I supported Obama and I still do. I also have libertarian leanings. There was a time when I supported Republicans because they were fiscally more conservative than the Democratic choices at the time.

    I never expected Obama to echo my libertarian-ish beliefs. He made it clear enough during the campaign that he was a much farther to the left on economic issues than I am.

    However, this was never a reason for my support of Obama, so it didn't matter. The reason why I supported him (and why many people did who are in no way liberals), was because he was the alternative to George Bush and everything Bush stood for.

    Economic freedom is a good thing and socialism is bad, in my opinion. But it is only one part of a larger picture, when you look for a President. Bush and Company were liars, openly and shamelessly blurred the line between church and state in their religious zeal, warmongers, etc. More, they built an atmosphere in which questioning the government was unpatriotic, sticking up for your rights was akin to aiding the enemy. They polarized our country more sharply than any President in my memory, with the "for us or against us" rhetoric. In every way that was important to me, they were bad for the country.

    I wanted a change. Yeah, like many other people I'd love to have a candidate of my own choice, who reflects all my values. But in this two-party system, it's a choice between two people. Obama was the other guy, hence Obama.

    That said, I think you are wrong about Obama on many points.

    His "association" with Wright is a silly red herring. Nothing Obama has said personally shows that Obama in any way shares any of the more radical ideas espoused by Wright. In fact, if you listen to Obama's speech on racism, he said exactly the opposite of what Wright has said on many points. And since when do "critical thinkers" favor guilt by association?

    This is a largely religious country, so I don't expect any President in the near future to not pay lip service to religion. However, if you look at what Obama has actually done, very little can be interpreted as pro-religion. He canceled Bush's stem cell research ban. There are a number of clips of Obama interviews floating around on YouTube, where you can see that his version of Christianity is a much milder, something you do for yourself and don't push on others type of Christianity. And he is strongly in favor of the separation of Church and state. Not so much Mr. Bush.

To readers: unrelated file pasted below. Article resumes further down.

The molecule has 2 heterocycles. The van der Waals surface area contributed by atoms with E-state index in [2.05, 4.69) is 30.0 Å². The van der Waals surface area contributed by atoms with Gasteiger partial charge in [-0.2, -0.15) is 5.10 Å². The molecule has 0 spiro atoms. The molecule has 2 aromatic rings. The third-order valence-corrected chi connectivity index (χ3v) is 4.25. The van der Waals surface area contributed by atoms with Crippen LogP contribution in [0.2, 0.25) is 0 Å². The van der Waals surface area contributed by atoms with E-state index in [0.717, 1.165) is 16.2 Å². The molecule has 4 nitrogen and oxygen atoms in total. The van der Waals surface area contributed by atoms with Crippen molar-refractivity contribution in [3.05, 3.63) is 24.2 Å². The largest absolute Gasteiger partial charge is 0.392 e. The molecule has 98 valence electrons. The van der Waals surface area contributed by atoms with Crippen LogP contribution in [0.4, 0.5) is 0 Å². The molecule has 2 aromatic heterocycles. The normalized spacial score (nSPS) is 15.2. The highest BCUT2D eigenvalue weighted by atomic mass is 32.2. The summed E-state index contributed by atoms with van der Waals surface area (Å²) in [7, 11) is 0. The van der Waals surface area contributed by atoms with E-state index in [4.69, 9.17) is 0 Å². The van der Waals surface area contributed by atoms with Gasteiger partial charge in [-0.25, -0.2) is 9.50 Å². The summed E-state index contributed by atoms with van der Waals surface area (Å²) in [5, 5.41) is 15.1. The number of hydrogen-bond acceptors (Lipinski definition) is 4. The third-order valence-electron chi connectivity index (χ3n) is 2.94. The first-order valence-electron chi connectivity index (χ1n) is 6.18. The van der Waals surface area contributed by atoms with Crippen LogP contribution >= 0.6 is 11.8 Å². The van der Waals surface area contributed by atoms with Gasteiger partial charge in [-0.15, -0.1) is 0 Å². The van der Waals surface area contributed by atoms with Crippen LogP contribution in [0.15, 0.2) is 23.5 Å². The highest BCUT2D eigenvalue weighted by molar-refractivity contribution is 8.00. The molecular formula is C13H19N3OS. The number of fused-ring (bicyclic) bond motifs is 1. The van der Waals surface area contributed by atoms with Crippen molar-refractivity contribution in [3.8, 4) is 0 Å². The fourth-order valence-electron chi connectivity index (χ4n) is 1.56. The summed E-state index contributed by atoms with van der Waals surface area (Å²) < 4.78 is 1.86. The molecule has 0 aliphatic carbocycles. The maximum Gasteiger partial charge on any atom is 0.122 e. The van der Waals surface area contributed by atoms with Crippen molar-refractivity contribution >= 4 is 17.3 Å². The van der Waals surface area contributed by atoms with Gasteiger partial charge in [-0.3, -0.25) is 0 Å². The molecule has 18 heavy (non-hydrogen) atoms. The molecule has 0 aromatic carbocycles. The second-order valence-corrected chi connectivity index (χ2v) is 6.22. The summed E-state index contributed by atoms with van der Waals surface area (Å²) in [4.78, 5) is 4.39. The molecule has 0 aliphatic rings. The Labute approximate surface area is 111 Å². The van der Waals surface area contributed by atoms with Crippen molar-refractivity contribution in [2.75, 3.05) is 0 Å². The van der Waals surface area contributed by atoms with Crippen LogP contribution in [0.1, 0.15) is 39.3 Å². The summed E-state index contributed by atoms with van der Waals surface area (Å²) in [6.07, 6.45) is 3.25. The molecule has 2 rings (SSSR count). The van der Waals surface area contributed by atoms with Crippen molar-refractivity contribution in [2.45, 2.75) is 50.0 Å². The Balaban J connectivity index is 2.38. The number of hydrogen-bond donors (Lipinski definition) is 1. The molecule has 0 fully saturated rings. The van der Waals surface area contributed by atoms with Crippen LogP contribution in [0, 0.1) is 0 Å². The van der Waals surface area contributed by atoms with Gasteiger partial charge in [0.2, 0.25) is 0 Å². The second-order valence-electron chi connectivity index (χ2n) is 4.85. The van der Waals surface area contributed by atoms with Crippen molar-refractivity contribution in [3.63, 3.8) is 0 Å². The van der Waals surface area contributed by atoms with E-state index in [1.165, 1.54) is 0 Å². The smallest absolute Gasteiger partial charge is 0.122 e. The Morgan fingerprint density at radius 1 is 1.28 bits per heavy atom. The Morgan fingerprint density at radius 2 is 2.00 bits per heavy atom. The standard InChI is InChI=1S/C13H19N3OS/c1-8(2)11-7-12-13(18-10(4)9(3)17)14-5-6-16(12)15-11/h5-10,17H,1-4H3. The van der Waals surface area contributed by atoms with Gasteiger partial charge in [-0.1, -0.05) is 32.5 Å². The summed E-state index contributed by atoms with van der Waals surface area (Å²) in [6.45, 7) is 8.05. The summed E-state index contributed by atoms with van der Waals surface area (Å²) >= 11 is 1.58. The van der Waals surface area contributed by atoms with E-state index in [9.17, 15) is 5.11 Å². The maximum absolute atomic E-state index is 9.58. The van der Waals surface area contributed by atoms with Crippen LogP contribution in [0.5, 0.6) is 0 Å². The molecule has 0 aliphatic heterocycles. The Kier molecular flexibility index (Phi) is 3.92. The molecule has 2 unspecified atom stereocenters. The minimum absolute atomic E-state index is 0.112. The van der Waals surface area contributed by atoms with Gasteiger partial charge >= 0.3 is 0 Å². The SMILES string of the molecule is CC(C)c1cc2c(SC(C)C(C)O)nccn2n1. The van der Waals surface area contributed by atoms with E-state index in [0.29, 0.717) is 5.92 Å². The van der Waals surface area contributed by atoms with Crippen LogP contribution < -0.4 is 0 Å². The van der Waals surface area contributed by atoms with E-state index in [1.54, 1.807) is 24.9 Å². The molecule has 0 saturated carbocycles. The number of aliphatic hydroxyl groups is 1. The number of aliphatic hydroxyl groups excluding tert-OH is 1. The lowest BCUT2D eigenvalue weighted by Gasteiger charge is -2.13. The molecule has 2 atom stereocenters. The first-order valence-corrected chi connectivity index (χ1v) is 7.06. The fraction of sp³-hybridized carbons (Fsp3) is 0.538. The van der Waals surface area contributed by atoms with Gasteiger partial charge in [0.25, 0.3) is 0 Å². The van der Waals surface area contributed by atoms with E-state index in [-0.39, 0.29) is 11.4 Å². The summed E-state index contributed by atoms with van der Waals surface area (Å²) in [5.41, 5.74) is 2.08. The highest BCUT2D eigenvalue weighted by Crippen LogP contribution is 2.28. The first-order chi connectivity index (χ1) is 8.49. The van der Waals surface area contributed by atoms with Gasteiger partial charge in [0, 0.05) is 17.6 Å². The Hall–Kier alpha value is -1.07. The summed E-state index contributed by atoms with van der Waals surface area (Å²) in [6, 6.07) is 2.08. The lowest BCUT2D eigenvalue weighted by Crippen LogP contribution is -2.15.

Also, you make a mistake if you equate liberals with the anti-war crowd. Some liberals are indeed anti-war, but most are not. They are against stupid, useless wars, such as the Iraq war. Liberals didn't criticize Bush for going to Afghanistan, fighting the Taliban, destroying the actual people who planned 9/11. What they objected to was the war in Iraq, along with Bush's lies (Saddam-9/11 connection, WMDs in Iraq, etc) which he used to justify it. And they objected to the consequent switch in focus from Afghanistan to Iraq, which has enabled the Taliban to come back full force in Afghanistan, and yes, Pakistan too.

    Obama is by no means anti-war either. He said during his campaign that he was going to move the focus back to Afghanistan, and he has. He said he was going to get tough with Pakistan, and he has. Look at Hillary's and Obama's comments this week over the recent Taliban gains in Pakistan.

    In short, I think you are mixing too many different kinds of people under one label, and not understanding their motivation very well either.

    ReplyDelete
  4. @Cyn: Thanks for the comments. I was hoping to get something going here by posting this on reddit. Agree about the red herring but I still question a guy who can sit through 20 years of sermons by that crackpot. I'm not a fan of Bush either, I reluctantly voted for McCain with the hope that he would be less radical than the other choice. So far, I'm not impressed with Obama. To me he seem to be moving from change to change all willy nilly. I've heard his sort of change rhetoric all my life and I'm still looking for some evidence to the contrary.

    I'm not a fan of lumping large groups of people into some convenient category. I have lots of beliefs that would make the hard-cores on both sides cringe and I'm sure there are many like me out there...somewhere.

    ReplyDelete

Be critical. Be nice.

Click Here for All Your Favorite Bookmarks and Shares!!

Bookmark and Share